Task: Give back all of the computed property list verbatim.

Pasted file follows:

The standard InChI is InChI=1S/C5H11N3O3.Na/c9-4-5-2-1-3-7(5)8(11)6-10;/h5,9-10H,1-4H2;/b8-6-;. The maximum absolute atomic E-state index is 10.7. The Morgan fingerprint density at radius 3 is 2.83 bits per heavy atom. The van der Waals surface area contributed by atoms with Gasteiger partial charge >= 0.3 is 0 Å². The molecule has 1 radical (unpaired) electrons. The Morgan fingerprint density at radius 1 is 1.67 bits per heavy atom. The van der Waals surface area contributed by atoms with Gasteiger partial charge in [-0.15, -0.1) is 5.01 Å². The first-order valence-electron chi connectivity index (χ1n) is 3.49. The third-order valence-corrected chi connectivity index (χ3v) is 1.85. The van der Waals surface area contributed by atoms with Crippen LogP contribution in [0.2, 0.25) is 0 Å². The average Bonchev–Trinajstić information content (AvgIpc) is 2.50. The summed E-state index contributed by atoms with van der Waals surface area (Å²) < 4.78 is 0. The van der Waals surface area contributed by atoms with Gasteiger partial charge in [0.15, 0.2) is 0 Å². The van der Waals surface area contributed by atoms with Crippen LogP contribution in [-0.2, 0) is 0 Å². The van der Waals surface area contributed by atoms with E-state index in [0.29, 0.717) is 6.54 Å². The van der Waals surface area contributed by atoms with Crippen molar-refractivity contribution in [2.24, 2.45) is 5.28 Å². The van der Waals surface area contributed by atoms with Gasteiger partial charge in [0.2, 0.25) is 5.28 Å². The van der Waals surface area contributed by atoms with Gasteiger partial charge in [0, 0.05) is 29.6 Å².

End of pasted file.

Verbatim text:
The standard InChI is InChI=1S/C5H11N3O3.Na/c9-4-5-2-1-3-7(5)8(11)6-10;/h5,9-10H,1-4H2;/b8-6-;. The maximum absolute atomic E-state index is 10.7. The Morgan fingerprint density at radius 3 is 2.83 bits per heavy atom. The van der Waals surface area contributed by atoms with Gasteiger partial charge >= 0.3 is 0 Å². The molecule has 1 radical (unpaired) electrons. The Morgan fingerprint density at radius 1 is 1.67 bits per heavy atom. The van der Waals surface area contributed by atoms with Gasteiger partial charge in [-0.15, -0.1) is 5.01 Å². The first-order valence-electron chi connectivity index (χ1n) is 3.49. The third-order valence-corrected chi connectivity index (χ3v) is 1.85. The van der Waals surface area contributed by atoms with Crippen LogP contribution in [0.2, 0.25) is 0 Å². The average Bonchev–Trinajstić information content (AvgIpc) is 2.50. The summed E-state index contributed by atoms with van der Waals surface area (Å²) < 4.78 is 0. The van der Waals surface area contributed by atoms with Gasteiger partial charge in [0.15, 0.2) is 0 Å². The van der Waals surface area contributed by atoms with Crippen LogP contribution in [-0.2, 0) is 0 Å². The van der Waals surface area contributed by atoms with E-state index in [0.29, 0.717) is 6.54 Å². The van der Waals surface area contributed by atoms with Crippen molar-refractivity contribution in [2.24, 2.45) is 5.28 Å². The van der Waals surface area contributed by atoms with Gasteiger partial charge in [0.2, 0.25) is 5.28 Å². The van der Waals surface area contributed by atoms with Gasteiger partial charge in [0, 0.05) is 29.6 Å².